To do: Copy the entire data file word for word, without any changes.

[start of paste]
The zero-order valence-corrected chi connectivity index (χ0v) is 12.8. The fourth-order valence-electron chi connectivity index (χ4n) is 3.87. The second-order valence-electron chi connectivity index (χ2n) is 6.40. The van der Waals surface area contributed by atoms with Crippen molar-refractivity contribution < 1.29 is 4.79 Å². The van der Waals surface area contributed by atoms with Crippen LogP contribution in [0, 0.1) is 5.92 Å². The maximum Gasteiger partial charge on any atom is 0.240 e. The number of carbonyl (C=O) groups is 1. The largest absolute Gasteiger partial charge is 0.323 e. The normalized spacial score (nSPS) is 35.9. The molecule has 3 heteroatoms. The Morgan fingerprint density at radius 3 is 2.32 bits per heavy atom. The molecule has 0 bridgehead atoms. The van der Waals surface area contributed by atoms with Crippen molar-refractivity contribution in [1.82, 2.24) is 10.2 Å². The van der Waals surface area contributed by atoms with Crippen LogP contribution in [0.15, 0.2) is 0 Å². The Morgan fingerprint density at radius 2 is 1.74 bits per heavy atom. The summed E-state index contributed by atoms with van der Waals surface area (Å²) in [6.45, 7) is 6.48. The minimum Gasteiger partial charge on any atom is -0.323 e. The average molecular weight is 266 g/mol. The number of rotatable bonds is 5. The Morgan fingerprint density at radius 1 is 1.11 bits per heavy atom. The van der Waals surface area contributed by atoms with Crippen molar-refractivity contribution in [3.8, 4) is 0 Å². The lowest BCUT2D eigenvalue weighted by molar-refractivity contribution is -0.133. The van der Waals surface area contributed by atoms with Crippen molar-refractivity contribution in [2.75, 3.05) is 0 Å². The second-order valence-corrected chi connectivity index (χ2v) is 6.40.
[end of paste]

The zero-order valence-corrected chi connectivity index (χ0v) is 12.8. The fourth-order valence-electron chi connectivity index (χ4n) is 3.87. The second-order valence-electron chi connectivity index (χ2n) is 6.40. The van der Waals surface area contributed by atoms with Crippen molar-refractivity contribution < 1.29 is 4.79 Å². The van der Waals surface area contributed by atoms with Crippen LogP contribution in [0, 0.1) is 5.92 Å². The maximum Gasteiger partial charge on any atom is 0.240 e. The number of carbonyl (C=O) groups is 1. The largest absolute Gasteiger partial charge is 0.323 e. The normalized spacial score (nSPS) is 35.9. The molecule has 3 heteroatoms. The Morgan fingerprint density at radius 3 is 2.32 bits per heavy atom. The molecule has 0 bridgehead atoms. The van der Waals surface area contributed by atoms with Crippen molar-refractivity contribution in [1.82, 2.24) is 10.2 Å². The van der Waals surface area contributed by atoms with Crippen LogP contribution in [0.15, 0.2) is 0 Å². The Morgan fingerprint density at radius 2 is 1.74 bits per heavy atom. The summed E-state index contributed by atoms with van der Waals surface area (Å²) in [6.45, 7) is 6.48. The minimum Gasteiger partial charge on any atom is -0.323 e. The average molecular weight is 266 g/mol. The number of rotatable bonds is 5. The Morgan fingerprint density at radius 1 is 1.11 bits per heavy atom. The van der Waals surface area contributed by atoms with Crippen molar-refractivity contribution in [3.8, 4) is 0 Å². The lowest BCUT2D eigenvalue weighted by molar-refractivity contribution is -0.133. The van der Waals surface area contributed by atoms with Crippen molar-refractivity contribution in [2.75, 3.05) is 0 Å². The second-order valence-corrected chi connectivity index (χ2v) is 6.40.